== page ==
Former CIA Director David Petraeus will plead guilty to mishandling classified information, a Department of Justice spokesperson said Tuesday.
The plea agreement outlines the terms in which prosecutors will recommend a sentence of two years of probation, with no jail time, and a $40,000 fine. The judge is not bound, however, by the prosecutors' recommendation, and the charge carries a maximum sentence of one year in prison. In exchange for the plea deal, the government agreed to not bring any additional criminal charges in the matter.
Petraeus, a retired four-star general and once America's top official in the Iraq and Afghanistan wars, became CIA director in 2011. The question has been whether he gave classified information to a woman who was writing a book about him and who was also his mistress.
In its complaint, the government accused Petraeus of giving the biographer access to eight "black books" that contained classified information about his experience in Afghanistan, including his daily schedule and notes he took during meetings and briefings.
The material in the black books was used as source material for his biography, "All In: The Education of General David Petraeus," but no classified material ended up in the biography, according to the prosecutors. Petraeus delivered the black books in 2011 to a Washington, D.C., residence where his biographer was staying, and the books were later kept in his Arlington home.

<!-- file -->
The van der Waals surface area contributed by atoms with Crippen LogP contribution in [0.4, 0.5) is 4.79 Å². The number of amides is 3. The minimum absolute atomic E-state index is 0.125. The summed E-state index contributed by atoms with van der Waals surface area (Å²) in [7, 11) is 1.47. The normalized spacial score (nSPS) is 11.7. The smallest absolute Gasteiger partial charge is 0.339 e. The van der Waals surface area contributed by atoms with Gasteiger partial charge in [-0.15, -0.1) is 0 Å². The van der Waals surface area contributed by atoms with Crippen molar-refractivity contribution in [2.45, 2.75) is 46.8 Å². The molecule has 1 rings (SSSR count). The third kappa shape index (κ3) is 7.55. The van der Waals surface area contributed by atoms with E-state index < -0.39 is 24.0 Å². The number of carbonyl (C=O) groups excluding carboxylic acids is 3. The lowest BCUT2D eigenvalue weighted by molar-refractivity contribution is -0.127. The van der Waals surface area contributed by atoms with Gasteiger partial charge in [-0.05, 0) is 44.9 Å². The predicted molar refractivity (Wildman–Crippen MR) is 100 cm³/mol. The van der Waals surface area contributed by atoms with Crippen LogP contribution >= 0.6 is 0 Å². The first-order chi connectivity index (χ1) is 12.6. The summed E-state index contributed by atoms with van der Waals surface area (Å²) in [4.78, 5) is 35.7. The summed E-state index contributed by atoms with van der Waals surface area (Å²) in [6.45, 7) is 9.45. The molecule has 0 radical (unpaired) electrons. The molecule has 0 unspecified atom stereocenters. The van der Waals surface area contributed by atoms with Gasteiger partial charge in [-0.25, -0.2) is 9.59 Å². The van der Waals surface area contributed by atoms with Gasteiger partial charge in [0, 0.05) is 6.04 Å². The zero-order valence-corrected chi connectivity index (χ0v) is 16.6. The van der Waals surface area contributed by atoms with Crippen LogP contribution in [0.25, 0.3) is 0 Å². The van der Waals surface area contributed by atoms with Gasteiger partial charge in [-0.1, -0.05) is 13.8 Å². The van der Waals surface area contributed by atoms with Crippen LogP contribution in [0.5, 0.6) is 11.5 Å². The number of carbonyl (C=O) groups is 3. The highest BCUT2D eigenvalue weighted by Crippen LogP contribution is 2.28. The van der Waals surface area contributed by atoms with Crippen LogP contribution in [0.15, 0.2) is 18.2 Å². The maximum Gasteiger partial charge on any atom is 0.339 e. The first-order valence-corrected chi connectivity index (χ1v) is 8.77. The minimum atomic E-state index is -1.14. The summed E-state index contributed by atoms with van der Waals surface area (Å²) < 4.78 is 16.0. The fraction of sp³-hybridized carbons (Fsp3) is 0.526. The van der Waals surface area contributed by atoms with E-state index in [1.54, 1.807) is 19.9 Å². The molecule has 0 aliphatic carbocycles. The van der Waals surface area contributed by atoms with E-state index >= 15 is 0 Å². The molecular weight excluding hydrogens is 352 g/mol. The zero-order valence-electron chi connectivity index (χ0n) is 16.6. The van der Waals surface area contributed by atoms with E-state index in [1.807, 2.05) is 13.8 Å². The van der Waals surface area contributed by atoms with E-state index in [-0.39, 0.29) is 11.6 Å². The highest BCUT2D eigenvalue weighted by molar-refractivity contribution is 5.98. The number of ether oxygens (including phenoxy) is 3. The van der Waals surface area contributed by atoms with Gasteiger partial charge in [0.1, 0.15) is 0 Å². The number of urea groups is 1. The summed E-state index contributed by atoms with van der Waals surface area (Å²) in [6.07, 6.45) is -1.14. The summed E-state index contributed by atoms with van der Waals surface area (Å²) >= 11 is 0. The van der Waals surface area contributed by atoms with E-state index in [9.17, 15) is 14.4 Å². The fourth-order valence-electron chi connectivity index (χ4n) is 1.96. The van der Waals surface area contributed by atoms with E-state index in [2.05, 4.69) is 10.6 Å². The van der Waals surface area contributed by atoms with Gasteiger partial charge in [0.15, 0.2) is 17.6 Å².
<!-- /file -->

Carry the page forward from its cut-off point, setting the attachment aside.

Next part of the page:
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The charges were the unexpected result of an earlier investigation into complaints made in 2012 by a Florida woman that she was receiving threatening emails. That probe led agents to the biographer. Some of the emails were leaked to the media, and the coverage exposed her affair with Petraeus.
In October 2012, FBI agents told Petraeus that he was under criminal investigation for mishandling classified information. He told the agents he’d never given classified information to the biographer. "These statements were false,” the complaint says.
Not long after, Petraeus stepped down from his CIA post.
In April 2013, the FBI seized the notebooks from an unlocked desk in Petraeus’ Virginia home.
Sen. John McCain, a Republican from Arizona and chairman of the Senate Committee on Armed Services, said that with the plea agreement "it is time to consider this matter closed."
"At a time of grave security challenges around the world, I hope that General Petraeus will continue to provide his outstanding service and leadership to our nation, as he has throughout his distinguished career," McCain said in a statement Tuesday.
— Jon Schuppe and Phil Helsel